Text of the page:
Open-case backs on watches are evocative as their glass windows give a view of the intricate mechanism within. On automatic watches, however, they can be just plain frustrating because the rotors that power the movements cover half of the view as they pivot back and forth. In other words, the rotors defeat the purpose of the glass back by blocking your vantage of the internal workings of the timepieces.
But jeweler-cum-watchmaker Carl F. Bucherer's introduction of the CFB A1000 movement has changed all that. The new caliber winds itself with a peripheral rotor that spins around its outside edge instead of with the traditional triangular weight located on top. But it is as impressively innovative as it is aesthetic. While the caliber doesn't unduly cover the movement through the glassed back of the case (letting you see all the glory of the mechanism of the watch at long last), it also increases the efficiency of the self-winding movement and makes it more shockproof.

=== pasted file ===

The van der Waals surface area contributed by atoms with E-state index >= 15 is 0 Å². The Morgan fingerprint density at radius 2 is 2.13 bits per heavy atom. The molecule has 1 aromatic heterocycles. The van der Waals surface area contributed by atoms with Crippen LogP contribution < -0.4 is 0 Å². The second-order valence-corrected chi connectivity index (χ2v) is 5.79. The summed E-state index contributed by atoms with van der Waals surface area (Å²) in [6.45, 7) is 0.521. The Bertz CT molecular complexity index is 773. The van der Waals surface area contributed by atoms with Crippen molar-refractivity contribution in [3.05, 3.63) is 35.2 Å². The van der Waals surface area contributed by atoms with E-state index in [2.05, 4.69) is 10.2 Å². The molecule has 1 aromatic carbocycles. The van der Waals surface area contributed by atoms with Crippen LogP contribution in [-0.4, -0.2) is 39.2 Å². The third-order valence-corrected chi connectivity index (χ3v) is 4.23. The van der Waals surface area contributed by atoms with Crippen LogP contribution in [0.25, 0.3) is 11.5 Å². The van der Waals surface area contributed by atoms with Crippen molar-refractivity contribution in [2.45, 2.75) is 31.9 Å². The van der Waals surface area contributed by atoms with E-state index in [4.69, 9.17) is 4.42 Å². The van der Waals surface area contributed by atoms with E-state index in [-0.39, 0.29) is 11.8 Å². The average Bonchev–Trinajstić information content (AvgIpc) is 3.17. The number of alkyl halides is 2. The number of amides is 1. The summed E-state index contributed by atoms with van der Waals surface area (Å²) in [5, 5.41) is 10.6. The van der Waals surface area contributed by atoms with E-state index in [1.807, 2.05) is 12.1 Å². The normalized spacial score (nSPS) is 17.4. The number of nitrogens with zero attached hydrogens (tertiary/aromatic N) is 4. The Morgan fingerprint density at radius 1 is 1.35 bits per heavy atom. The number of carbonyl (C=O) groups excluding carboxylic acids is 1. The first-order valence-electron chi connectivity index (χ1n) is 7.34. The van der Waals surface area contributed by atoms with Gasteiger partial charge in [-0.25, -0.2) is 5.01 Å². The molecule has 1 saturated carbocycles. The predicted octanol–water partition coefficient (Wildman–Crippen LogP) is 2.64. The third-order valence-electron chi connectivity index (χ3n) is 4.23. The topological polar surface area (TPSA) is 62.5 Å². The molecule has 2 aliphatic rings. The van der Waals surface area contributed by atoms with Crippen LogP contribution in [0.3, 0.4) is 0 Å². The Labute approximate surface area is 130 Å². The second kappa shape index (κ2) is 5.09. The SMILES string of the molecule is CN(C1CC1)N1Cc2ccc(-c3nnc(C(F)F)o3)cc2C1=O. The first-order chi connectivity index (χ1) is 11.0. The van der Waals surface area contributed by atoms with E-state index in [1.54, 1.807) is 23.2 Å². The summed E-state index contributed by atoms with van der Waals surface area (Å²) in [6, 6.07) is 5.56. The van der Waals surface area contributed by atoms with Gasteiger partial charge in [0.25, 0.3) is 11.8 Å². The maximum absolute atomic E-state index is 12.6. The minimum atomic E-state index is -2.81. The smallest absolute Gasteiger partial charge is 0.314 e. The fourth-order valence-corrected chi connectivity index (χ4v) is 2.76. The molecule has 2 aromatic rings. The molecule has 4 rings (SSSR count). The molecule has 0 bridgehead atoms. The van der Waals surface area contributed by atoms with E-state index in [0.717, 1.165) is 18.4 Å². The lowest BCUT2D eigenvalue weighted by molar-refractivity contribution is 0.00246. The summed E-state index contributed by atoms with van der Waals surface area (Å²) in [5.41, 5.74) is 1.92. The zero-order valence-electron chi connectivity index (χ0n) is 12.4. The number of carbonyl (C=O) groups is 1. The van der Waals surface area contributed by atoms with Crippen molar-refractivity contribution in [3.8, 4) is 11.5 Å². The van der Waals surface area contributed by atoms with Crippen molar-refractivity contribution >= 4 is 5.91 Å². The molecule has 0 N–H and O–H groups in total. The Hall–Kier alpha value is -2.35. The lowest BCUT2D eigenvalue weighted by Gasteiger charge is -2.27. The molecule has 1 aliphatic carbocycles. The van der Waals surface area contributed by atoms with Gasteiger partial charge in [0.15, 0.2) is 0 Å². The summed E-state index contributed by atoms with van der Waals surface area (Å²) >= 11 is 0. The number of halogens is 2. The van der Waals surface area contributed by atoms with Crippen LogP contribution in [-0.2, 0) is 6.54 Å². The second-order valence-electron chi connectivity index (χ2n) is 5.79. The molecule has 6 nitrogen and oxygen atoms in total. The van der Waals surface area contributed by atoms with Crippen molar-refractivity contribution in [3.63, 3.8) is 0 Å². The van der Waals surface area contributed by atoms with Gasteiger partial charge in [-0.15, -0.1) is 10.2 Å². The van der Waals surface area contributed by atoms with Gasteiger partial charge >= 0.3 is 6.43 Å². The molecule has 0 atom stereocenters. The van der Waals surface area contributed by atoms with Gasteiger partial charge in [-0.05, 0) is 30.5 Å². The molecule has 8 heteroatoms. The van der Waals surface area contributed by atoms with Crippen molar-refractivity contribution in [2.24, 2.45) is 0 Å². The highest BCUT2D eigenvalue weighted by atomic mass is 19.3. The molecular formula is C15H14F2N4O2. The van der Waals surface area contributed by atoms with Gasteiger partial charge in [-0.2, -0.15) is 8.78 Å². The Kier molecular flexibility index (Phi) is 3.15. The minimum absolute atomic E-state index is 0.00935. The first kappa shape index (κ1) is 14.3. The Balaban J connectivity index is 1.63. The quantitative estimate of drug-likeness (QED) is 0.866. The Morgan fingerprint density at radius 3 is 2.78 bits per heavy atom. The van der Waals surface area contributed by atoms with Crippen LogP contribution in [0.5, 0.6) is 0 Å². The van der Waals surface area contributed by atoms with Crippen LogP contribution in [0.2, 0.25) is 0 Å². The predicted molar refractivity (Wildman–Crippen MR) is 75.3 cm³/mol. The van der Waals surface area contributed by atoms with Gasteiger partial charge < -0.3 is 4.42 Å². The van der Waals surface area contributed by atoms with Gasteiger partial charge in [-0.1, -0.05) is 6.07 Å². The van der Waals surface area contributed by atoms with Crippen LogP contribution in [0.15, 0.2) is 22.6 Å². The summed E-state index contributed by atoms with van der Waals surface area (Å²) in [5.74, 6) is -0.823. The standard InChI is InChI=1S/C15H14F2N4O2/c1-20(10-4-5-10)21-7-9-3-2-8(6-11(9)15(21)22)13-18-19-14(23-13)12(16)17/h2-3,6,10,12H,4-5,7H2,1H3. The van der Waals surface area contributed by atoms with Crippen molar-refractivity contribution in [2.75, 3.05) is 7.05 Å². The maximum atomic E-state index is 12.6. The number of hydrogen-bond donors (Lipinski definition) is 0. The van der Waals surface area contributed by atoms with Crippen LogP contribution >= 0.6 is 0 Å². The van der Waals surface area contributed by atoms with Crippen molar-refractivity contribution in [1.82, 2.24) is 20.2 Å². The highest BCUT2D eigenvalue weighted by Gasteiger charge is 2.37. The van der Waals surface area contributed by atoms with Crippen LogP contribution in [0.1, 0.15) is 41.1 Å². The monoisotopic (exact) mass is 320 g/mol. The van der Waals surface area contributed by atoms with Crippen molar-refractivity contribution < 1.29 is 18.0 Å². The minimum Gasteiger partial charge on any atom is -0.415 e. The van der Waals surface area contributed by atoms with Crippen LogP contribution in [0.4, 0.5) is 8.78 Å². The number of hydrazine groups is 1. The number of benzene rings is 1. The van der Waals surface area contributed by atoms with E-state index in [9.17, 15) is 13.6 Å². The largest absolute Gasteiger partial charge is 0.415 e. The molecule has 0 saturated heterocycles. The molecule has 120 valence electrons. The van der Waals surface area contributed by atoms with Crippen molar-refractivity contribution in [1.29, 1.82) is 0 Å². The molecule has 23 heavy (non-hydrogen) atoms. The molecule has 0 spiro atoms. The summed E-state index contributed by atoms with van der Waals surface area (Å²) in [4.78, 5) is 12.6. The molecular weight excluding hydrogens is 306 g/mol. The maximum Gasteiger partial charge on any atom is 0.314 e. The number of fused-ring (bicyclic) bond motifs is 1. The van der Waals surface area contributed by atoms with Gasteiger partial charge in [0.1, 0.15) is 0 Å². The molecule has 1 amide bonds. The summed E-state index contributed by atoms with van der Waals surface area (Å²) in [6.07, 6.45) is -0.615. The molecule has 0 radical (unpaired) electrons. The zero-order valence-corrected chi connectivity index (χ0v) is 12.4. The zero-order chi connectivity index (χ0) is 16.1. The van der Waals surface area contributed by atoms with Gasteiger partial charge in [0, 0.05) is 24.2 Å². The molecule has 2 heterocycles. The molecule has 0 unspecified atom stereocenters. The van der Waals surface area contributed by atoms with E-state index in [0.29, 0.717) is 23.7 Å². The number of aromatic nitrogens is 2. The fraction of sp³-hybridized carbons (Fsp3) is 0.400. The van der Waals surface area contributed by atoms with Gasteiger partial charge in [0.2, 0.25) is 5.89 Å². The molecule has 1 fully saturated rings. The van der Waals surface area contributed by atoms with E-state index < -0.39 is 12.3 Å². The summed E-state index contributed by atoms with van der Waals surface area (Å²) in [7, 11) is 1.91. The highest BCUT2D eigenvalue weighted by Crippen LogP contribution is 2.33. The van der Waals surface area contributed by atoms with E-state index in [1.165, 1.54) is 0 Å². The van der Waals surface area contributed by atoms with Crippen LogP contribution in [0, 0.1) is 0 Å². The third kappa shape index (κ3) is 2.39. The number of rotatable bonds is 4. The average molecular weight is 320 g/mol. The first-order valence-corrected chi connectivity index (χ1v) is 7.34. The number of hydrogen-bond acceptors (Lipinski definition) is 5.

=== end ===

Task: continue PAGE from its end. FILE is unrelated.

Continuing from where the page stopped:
Bucherer's first watch to use the new movement is the large 44 mm x 44.5 mm Patravi EvoTech DayDate, a bold yet elegant dress watch that includes a separate small second hand, big date and day of the week, as well as a 55-hour power reserve. The large displays make it very readable. The model is available in both stainless steel and rose gold. The dark rubber bezel gives the watch a sporty look, despite its elegance. The retail prices are suggested at $15,500 and $37,500, respectively.
Carl F. Bucherer began in Lucerne, Switzerland, more than a century ago as a jeweler and the Bucherer family still owns the company. Until recently, it has been very traditional, even stodgy. That all changed with the EvoTech DayDate. During the Baselworld watch fair one Bucherer representative described it as "technology that doesn't exist" and "a completely different engine." Hardly dull and boring now.